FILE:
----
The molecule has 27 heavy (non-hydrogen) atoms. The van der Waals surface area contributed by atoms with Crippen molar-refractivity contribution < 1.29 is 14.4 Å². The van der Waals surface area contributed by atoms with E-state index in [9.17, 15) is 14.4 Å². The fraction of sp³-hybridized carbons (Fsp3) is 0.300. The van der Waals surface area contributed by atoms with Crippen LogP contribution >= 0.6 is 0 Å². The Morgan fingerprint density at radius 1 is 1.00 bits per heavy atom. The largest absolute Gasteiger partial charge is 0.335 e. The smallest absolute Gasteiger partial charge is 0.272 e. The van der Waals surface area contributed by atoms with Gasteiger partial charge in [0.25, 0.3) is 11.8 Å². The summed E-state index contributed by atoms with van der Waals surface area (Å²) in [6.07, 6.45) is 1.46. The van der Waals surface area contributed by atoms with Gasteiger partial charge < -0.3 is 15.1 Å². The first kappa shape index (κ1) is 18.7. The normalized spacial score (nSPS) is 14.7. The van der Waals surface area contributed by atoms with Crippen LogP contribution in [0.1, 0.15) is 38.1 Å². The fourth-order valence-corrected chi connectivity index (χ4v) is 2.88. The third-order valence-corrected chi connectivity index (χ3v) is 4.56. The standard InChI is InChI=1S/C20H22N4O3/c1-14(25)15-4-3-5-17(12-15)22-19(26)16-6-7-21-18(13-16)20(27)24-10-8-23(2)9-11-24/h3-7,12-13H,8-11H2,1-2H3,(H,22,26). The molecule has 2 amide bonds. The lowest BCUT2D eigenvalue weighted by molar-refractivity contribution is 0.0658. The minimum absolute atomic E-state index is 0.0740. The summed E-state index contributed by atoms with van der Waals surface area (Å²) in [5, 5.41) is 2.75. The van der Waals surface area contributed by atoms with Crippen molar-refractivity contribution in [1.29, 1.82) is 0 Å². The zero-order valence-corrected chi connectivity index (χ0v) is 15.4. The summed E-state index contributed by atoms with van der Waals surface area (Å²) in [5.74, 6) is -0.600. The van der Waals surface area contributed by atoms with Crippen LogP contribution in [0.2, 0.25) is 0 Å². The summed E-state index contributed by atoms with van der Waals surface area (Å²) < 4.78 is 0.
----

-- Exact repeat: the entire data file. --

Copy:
The molecule has 27 heavy (non-hydrogen) atoms. The van der Waals surface area contributed by atoms with Crippen molar-refractivity contribution < 1.29 is 14.4 Å². The van der Waals surface area contributed by atoms with E-state index in [9.17, 15) is 14.4 Å². The fraction of sp³-hybridized carbons (Fsp3) is 0.300. The van der Waals surface area contributed by atoms with Crippen LogP contribution >= 0.6 is 0 Å². The Morgan fingerprint density at radius 1 is 1.00 bits per heavy atom. The largest absolute Gasteiger partial charge is 0.335 e. The smallest absolute Gasteiger partial charge is 0.272 e. The van der Waals surface area contributed by atoms with Gasteiger partial charge in [0.25, 0.3) is 11.8 Å². The summed E-state index contributed by atoms with van der Waals surface area (Å²) in [6.07, 6.45) is 1.46. The van der Waals surface area contributed by atoms with Gasteiger partial charge < -0.3 is 15.1 Å². The first kappa shape index (κ1) is 18.7. The normalized spacial score (nSPS) is 14.7. The van der Waals surface area contributed by atoms with Crippen LogP contribution in [0.1, 0.15) is 38.1 Å². The fourth-order valence-corrected chi connectivity index (χ4v) is 2.88. The third-order valence-corrected chi connectivity index (χ3v) is 4.56. The standard InChI is InChI=1S/C20H22N4O3/c1-14(25)15-4-3-5-17(12-15)22-19(26)16-6-7-21-18(13-16)20(27)24-10-8-23(2)9-11-24/h3-7,12-13H,8-11H2,1-2H3,(H,22,26). The molecule has 2 amide bonds. The lowest BCUT2D eigenvalue weighted by molar-refractivity contribution is 0.0658. The minimum absolute atomic E-state index is 0.0740. The summed E-state index contributed by atoms with van der Waals surface area (Å²) in [5, 5.41) is 2.75. The van der Waals surface area contributed by atoms with Crippen molar-refractivity contribution in [1.29, 1.82) is 0 Å². The zero-order valence-corrected chi connectivity index (χ0v) is 15.4. The summed E-state index contributed by atoms with van der Waals surface area (Å²) in [5.74, 6) is -0.600. The van der Waals surface area contributed by atoms with Crippen LogP contribution in [0.2, 0.25) is 0 Å². The summed E-state index contributed by atoms with van der Waals surface area (Å²) < 4.78 is 0.